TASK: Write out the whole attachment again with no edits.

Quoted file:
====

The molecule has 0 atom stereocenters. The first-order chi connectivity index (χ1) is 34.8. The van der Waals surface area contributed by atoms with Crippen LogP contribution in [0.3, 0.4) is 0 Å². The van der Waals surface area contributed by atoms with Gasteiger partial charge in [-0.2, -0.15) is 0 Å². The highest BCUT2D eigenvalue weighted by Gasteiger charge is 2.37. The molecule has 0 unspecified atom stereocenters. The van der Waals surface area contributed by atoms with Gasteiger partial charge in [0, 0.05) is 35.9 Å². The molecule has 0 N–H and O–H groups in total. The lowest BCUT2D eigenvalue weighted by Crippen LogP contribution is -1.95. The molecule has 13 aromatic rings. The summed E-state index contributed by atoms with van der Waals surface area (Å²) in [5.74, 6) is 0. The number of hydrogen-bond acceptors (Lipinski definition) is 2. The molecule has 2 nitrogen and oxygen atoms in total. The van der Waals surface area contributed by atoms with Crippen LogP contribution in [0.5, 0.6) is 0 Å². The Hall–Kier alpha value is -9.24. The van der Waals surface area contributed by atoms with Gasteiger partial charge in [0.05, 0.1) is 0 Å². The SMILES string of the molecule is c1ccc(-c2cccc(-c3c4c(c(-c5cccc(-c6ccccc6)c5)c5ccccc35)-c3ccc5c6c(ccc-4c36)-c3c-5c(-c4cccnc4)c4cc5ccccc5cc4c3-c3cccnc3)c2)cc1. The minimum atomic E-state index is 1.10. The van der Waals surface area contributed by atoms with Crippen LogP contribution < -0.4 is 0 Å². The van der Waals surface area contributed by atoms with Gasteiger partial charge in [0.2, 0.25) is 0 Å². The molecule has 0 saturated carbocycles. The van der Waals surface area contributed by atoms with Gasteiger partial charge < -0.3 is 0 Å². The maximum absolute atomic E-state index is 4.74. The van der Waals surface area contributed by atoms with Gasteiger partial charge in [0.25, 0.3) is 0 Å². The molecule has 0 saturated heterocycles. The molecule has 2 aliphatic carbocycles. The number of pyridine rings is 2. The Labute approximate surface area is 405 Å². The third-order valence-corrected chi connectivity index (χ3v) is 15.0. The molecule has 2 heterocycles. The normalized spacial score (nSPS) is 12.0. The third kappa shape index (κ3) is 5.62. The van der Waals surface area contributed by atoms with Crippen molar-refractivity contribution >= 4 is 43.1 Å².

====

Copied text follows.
The molecule has 0 atom stereocenters. The first-order chi connectivity index (χ1) is 34.8. The van der Waals surface area contributed by atoms with Crippen LogP contribution in [0.3, 0.4) is 0 Å². The van der Waals surface area contributed by atoms with Gasteiger partial charge in [-0.2, -0.15) is 0 Å². The highest BCUT2D eigenvalue weighted by Gasteiger charge is 2.37. The molecule has 0 unspecified atom stereocenters. The van der Waals surface area contributed by atoms with Gasteiger partial charge in [0, 0.05) is 35.9 Å². The molecule has 0 N–H and O–H groups in total. The lowest BCUT2D eigenvalue weighted by Crippen LogP contribution is -1.95. The molecule has 13 aromatic rings. The summed E-state index contributed by atoms with van der Waals surface area (Å²) in [5.74, 6) is 0. The number of hydrogen-bond acceptors (Lipinski definition) is 2. The molecule has 2 nitrogen and oxygen atoms in total. The van der Waals surface area contributed by atoms with Crippen LogP contribution in [0.5, 0.6) is 0 Å². The Hall–Kier alpha value is -9.24. The van der Waals surface area contributed by atoms with Gasteiger partial charge in [0.05, 0.1) is 0 Å². The SMILES string of the molecule is c1ccc(-c2cccc(-c3c4c(c(-c5cccc(-c6ccccc6)c5)c5ccccc35)-c3ccc5c6c(ccc-4c36)-c3c-5c(-c4cccnc4)c4cc5ccccc5cc4c3-c3cccnc3)c2)cc1. The minimum atomic E-state index is 1.10. The van der Waals surface area contributed by atoms with Crippen LogP contribution < -0.4 is 0 Å². The van der Waals surface area contributed by atoms with Gasteiger partial charge in [0.2, 0.25) is 0 Å². The molecule has 0 saturated carbocycles. The van der Waals surface area contributed by atoms with Gasteiger partial charge < -0.3 is 0 Å². The maximum absolute atomic E-state index is 4.74. The van der Waals surface area contributed by atoms with Gasteiger partial charge in [0.25, 0.3) is 0 Å². The molecule has 0 saturated heterocycles. The molecule has 2 aliphatic carbocycles. The number of pyridine rings is 2. The Labute approximate surface area is 405 Å². The third-order valence-corrected chi connectivity index (χ3v) is 15.0. The molecule has 2 heterocycles. The normalized spacial score (nSPS) is 12.0. The third kappa shape index (κ3) is 5.62. The van der Waals surface area contributed by atoms with Crippen molar-refractivity contribution >= 4 is 43.1 Å².